Dark Reading is part of the Informa Tech Division of Informa PLC

This site is operated by a business or businesses owned by Informa PLC and all copyright resides with them.Informa PLC's registered office is 5 Howick Place, London SW1P 1WG. Registered in England and Wales. Number 8860726.

Risk

New Tool Allows Websites To Keep Serving Pages After Infection

"Mod_antimalware" strips out malware instead of blocking infected pages, Black Hat presenter says

LAS VEGAS, NEVADA -- Black Hat USA 2010 -- When Web pages are infected with malicious code, the current security practice is to block the entire page and warn users not to go there. But what if the infected page is on a legitimate site that needs that page up in order to do business?

Click here for more of Dark Reading's Black Hat articles.

In a presentation here Wednesday, a Black Hat speaker proposed a new technology that strips out malware from infected Web pages, effectively allowing sites to continue to serve Web content even after a page has been infected.

The new "mod_antimalware" Web server module, which is outlined in a white paper at Black Hat, is designed to work in conjunction with Dasient's Web Anti-Malware monitoring service to recognize malware by its behavior on a website, says Neil Daswani, CTO of upstart security vendor Dasient and co-author of the paper.

"When a PC gets infected with malware, you don't tell the user to stop using it," Daswani says. "But that's basically what happens to Web pages that get infected -- the whole page is blocked, and your site may even be blacklisted, all because one element on one page is infected."

Mod_antimalware monitors Websites for malicious behavior, such as redirecting users to other sites or attempting to download Trojan horses, Daswani explains. It then identifies the code that instigated the malicious behavior and strips it off the page, allowing the rest of the Web content to continue being served safely.

While mod-antimalware is Dasient's commercial product, the company also is offering an open-source version that is also capable of recognizing the malicious behavior. The open-source version does not strip out the bad code, but it notifies the site operator so that the page can be modified or disinfected before it is blocked or blacklisted, Daswani says.

Have a comment on this story? Please click "Discuss" below. If you'd like to contact Dark Reading's editors directly, send us a message.

Tim Wilson is Editor in Chief and co-founder of Dark Reading.com, UBM Tech's online community for information security professionals. He is responsible for managing the site, assigning and editing content, and writing breaking news stories. Wilson has been recognized as one ... View Full Bio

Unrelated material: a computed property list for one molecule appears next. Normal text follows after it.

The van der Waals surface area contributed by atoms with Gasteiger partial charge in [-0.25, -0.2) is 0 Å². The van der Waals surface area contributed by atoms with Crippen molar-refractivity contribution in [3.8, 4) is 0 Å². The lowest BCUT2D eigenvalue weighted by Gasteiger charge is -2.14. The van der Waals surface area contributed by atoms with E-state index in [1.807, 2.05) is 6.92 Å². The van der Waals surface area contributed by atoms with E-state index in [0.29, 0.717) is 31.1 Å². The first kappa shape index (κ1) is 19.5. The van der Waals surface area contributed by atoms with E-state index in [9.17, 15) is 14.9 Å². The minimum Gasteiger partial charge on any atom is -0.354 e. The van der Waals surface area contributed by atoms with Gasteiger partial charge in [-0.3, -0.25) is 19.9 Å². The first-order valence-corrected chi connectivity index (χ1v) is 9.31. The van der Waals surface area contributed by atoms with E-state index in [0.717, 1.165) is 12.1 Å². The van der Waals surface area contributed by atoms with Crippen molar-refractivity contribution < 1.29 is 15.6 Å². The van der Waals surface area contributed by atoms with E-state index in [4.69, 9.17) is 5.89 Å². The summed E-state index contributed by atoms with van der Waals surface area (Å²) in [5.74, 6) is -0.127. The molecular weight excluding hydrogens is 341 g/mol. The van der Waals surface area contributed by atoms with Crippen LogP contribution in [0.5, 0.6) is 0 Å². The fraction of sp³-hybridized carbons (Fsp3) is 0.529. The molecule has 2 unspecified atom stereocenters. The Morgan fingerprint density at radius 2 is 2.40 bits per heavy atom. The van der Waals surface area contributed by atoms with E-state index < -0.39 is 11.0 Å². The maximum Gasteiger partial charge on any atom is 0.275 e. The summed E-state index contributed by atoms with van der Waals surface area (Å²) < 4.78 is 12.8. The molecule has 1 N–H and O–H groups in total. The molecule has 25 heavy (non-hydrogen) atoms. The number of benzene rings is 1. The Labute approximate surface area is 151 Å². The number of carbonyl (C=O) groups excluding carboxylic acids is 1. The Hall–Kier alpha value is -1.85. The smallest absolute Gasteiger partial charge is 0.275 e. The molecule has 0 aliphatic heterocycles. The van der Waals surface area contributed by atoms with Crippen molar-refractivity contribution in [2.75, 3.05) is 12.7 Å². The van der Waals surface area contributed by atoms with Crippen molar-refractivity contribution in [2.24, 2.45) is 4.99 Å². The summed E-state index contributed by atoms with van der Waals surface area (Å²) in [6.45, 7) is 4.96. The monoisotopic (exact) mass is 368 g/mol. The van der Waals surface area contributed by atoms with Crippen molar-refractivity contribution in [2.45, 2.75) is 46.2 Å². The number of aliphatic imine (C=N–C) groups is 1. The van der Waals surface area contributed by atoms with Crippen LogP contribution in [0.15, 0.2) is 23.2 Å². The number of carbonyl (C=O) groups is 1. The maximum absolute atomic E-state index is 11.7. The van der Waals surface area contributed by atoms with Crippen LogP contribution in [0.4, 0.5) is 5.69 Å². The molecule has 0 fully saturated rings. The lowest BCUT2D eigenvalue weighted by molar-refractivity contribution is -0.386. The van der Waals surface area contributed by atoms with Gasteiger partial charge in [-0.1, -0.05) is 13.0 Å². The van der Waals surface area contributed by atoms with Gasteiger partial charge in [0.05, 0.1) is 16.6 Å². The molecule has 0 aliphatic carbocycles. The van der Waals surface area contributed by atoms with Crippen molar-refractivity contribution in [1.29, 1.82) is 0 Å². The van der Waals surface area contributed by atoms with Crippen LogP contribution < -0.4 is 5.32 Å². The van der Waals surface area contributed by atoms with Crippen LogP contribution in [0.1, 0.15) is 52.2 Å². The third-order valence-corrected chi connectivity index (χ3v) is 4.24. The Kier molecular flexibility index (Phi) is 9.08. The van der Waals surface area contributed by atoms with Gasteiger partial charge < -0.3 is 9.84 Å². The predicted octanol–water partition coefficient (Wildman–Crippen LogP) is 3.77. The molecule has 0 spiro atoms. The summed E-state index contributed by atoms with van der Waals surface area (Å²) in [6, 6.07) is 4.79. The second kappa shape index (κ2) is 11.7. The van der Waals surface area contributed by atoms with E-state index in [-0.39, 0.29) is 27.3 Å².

Comment  | 
Print  | 
More Insights
Comments
Newest First  |  Oldest First  |  Threaded View
AI Is Everywhere, but Don't Ignore the Basics
Howie Xu, Vice President of AI and Machine Learning at Zscaler,  9/10/2019
Fed Kaspersky Ban Made Permanent by New Rules
Dark Reading Staff 9/11/2019
Register for Dark Reading Newsletters
White Papers
Video
Cartoon Contest
Current Issue
7 Threats & Disruptive Forces Changing the Face of Cybersecurity
This Dark Reading Tech Digest gives an in-depth look at the biggest emerging threats and disruptive forces that are changing the face of cybersecurity today.
Flash Poll
The State of IT Operations and Cybersecurity Operations
The State of IT Operations and Cybersecurity Operations
Your enterprise's cyber risk may depend upon the relationship between the IT team and the security team. Heres some insight on what's working and what isn't in the data center.
Twitter Feed
Dark Reading - Bug Report
Bug Report
Enterprise Vulnerabilities
From DHS/US-CERT's National Vulnerability Database
CVE-2019-16354
PUBLISHED: 2019-09-16
The File Session Manager in Beego 1.10.0 allows local users to read session files because there is a race condition involving file creation within a directory with weak permissions.
CVE-2019-16355
PUBLISHED: 2019-09-16
The File Session Manager in Beego 1.10.0 allows local users to read session files because of weak permissions for individual files.
CVE-2019-16353
PUBLISHED: 2019-09-16
Emerson GE Automation Proficy Machine Edition 8.0 allows an access violation and application crash via crafted traffic from a remote device, as demonstrated by an RX7i device.
CVE-2019-16349
PUBLISHED: 2019-09-16
Bento4 1.5.1-628 has a NULL pointer dereference in AP4_ByteStream::ReadUI32 in Core/Ap4ByteStream.cpp when called from the AP4_TrunAtom class.
CVE-2019-16350
PUBLISHED: 2019-09-16
ffjpeg before 2019-08-18 has a NULL pointer dereference in idct2d8x8() at dct.c.